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Bad news at home

60 second histories

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A description of how women were given the news of their loved one's death and shows that some war pensions were only temporary

I only saw my Sam three times during the war. He wrote to me as often as he could, always asking about the children and what was happening in the street. The authorities informed me that Sam was missing, believed killed in action somewhere near the Somme, so I have no grave to visit, no place to mourn. All they sent me was his medals and some bits of paper telling me how sorry they are he was killed. I’ve been granted a temporary war widows pension of fifteen shillings a week which pays the rent and gas and there is just enough left over for food, but Sam’s family are good to us. They miss him as much as I do. His medals came the other day I showed them to the children. Apparently they’re going to issue us with a bronze plaque with my husbands name engraved on it; that’ll be nice. I’ll put it next to Sam’s picture on the mantle piece where the children can their father’s face, perhaps that way they will remember him.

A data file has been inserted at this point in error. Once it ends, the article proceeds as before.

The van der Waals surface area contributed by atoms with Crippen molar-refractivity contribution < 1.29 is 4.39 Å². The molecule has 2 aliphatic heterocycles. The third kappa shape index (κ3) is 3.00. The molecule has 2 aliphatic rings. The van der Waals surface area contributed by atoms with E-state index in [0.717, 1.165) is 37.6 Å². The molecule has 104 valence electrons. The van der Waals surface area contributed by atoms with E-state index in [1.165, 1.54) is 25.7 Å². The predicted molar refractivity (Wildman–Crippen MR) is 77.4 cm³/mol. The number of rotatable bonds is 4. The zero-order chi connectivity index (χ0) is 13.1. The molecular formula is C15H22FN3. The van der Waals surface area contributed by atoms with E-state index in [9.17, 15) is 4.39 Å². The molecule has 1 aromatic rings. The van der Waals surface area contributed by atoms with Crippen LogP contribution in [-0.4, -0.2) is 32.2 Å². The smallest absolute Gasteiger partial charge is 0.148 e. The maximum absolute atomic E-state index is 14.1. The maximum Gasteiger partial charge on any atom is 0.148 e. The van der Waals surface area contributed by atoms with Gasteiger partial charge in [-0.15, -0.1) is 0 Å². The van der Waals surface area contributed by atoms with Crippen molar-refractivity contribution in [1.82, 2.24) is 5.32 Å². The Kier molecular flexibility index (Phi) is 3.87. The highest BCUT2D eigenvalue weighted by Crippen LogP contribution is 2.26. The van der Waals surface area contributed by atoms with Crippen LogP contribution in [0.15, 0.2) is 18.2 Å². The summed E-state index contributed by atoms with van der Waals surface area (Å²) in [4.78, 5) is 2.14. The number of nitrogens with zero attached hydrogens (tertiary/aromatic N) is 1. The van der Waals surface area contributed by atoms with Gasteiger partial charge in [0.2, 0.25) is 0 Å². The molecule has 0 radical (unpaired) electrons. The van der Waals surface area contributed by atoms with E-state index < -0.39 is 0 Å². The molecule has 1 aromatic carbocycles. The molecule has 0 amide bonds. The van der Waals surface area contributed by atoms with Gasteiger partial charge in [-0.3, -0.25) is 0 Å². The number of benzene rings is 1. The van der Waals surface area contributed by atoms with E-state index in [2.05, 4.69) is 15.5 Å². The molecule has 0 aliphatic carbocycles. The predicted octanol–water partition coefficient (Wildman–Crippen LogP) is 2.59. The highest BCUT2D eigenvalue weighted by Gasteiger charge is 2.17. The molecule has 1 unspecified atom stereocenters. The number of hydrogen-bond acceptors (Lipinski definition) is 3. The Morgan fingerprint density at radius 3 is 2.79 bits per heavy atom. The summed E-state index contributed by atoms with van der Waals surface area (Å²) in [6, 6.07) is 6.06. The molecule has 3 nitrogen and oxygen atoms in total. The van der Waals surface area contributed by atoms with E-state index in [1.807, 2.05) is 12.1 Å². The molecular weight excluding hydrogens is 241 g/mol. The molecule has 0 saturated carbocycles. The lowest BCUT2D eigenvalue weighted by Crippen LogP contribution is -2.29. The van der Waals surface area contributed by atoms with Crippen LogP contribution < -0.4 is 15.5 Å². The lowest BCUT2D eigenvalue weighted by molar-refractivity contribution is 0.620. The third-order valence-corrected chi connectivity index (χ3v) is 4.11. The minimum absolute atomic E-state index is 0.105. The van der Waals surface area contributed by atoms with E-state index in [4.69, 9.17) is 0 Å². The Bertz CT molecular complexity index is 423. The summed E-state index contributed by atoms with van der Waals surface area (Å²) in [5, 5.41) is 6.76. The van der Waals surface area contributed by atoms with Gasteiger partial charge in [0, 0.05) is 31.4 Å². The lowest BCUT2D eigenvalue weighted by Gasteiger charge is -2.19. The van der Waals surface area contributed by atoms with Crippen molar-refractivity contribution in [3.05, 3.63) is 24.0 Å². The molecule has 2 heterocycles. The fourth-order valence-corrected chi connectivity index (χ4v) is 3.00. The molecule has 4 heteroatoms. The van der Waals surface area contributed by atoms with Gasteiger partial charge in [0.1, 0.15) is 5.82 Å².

20th Century
Domestic Life
WW1 widow
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